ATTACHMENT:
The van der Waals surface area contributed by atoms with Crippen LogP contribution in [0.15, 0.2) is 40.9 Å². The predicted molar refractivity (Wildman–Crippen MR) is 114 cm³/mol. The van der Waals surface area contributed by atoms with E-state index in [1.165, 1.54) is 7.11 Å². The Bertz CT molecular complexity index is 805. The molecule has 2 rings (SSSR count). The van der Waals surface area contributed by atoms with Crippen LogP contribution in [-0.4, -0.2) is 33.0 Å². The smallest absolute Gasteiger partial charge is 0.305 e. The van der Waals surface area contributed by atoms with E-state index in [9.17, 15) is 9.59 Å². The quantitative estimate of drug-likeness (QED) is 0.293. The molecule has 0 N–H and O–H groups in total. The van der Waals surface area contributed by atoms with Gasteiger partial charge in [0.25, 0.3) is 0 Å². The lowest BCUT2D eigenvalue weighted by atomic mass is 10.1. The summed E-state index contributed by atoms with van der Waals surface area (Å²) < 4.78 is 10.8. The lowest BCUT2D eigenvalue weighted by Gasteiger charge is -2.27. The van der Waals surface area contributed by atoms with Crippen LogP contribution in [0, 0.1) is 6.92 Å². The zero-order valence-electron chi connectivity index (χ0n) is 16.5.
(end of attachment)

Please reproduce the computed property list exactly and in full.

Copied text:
The van der Waals surface area contributed by atoms with Crippen LogP contribution in [0.15, 0.2) is 40.9 Å². The predicted molar refractivity (Wildman–Crippen MR) is 114 cm³/mol. The van der Waals surface area contributed by atoms with E-state index in [1.165, 1.54) is 7.11 Å². The Bertz CT molecular complexity index is 805. The molecule has 2 rings (SSSR count). The van der Waals surface area contributed by atoms with Crippen LogP contribution in [-0.4, -0.2) is 33.0 Å². The smallest absolute Gasteiger partial charge is 0.305 e. The van der Waals surface area contributed by atoms with E-state index in [9.17, 15) is 9.59 Å². The quantitative estimate of drug-likeness (QED) is 0.293. The molecule has 0 N–H and O–H groups in total. The van der Waals surface area contributed by atoms with Gasteiger partial charge in [0.25, 0.3) is 0 Å². The lowest BCUT2D eigenvalue weighted by atomic mass is 10.1. The summed E-state index contributed by atoms with van der Waals surface area (Å²) < 4.78 is 10.8. The lowest BCUT2D eigenvalue weighted by Gasteiger charge is -2.27. The van der Waals surface area contributed by atoms with Crippen LogP contribution in [0, 0.1) is 6.92 Å². The zero-order valence-electron chi connectivity index (χ0n) is 16.5.